Date of Award
Doctor of Education
Counselor Education and Counseling Psychology
Dr. Robert Betz
Dr. Alan Hovestadt
Dr. Robert Brashear
Researchers investigating the relationship between marital satisfaction and psychological type have discovered indications of a clinically useful relationship. By further clarifying the relationship between these two variables, guidelines may be established which can be helpful to counselors conducting marital therapy and marital enrichment programs. A secondary purpose of the investigation was to assess the relationship between selected demographic variables and marital satisfaction.
Married subjects were randomly selected from two groups--La Maz class participants and students from a local community college. Subjects responded to three self-report instruments--the Marital Satisfaction Inventory (MSI), the Myers-Briggs Type Indicator (MBTI), and a Personal Information Questionnaire (PIQ). Forty-three percent (N = 86) of the sample returned completed instruments.
Pearson product-moment correlations were calculated to determine the relationship between marital satisfaction and psychological type in five subject groups: La Maz participants, community college students, males, females, and total subjects. Five hypotheses were tested using Pearson product-moment correlations with p < .05 level of significance. Pearson product-moment correlations were also calculated to assess the relationship between marital satisfaction and selected demographic variables.
Significant correlations were found between marital satisfaction and psychological type in every subject group, although these correlations varied among groups. Out of a possible 220 correlations, 28 were significant which is greater than what would be expected by chance. Seventeen of the 28 significant correlations were related to the sensing/intuitive psychological type. Significant correlations, at the same level of probability, were found between marital satisfaction and demographic variables and these correlations also varied among groups.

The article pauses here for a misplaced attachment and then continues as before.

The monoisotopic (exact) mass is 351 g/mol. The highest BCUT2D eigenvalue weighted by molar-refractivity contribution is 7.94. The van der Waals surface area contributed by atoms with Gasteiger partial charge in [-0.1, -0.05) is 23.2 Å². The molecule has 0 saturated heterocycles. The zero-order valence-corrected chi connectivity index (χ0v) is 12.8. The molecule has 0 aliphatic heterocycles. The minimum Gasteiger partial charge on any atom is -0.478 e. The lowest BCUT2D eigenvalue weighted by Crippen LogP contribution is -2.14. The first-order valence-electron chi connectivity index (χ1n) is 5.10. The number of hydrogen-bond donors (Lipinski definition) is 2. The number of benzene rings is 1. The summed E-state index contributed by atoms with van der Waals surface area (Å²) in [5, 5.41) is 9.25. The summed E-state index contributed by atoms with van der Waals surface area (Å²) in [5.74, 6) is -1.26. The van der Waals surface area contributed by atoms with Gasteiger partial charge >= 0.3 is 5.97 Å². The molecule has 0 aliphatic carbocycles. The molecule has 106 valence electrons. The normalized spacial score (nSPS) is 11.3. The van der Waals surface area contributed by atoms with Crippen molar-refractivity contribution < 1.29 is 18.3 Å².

It was concluded that a relationship between marital satisfaction and psychological type does exist, especially with the sensing/intuition dimension of the MBTI, but not in the same way for all groups of people. It was further concluded that demographic variables also influence marital satisfaction to some extent, but also not in the same way for all groups of people.
Results obtained did clarify, to a limited degree, the relationship between marital satisfaction, psychological type, and selected demographic variables. Recommendations were suggested for practitioners and for additional studies.
Beer, Lawrence Brad, "The Relationship between Marital Satisfaction and Jungian Psychological Type" (1986). Dissertations. 2303.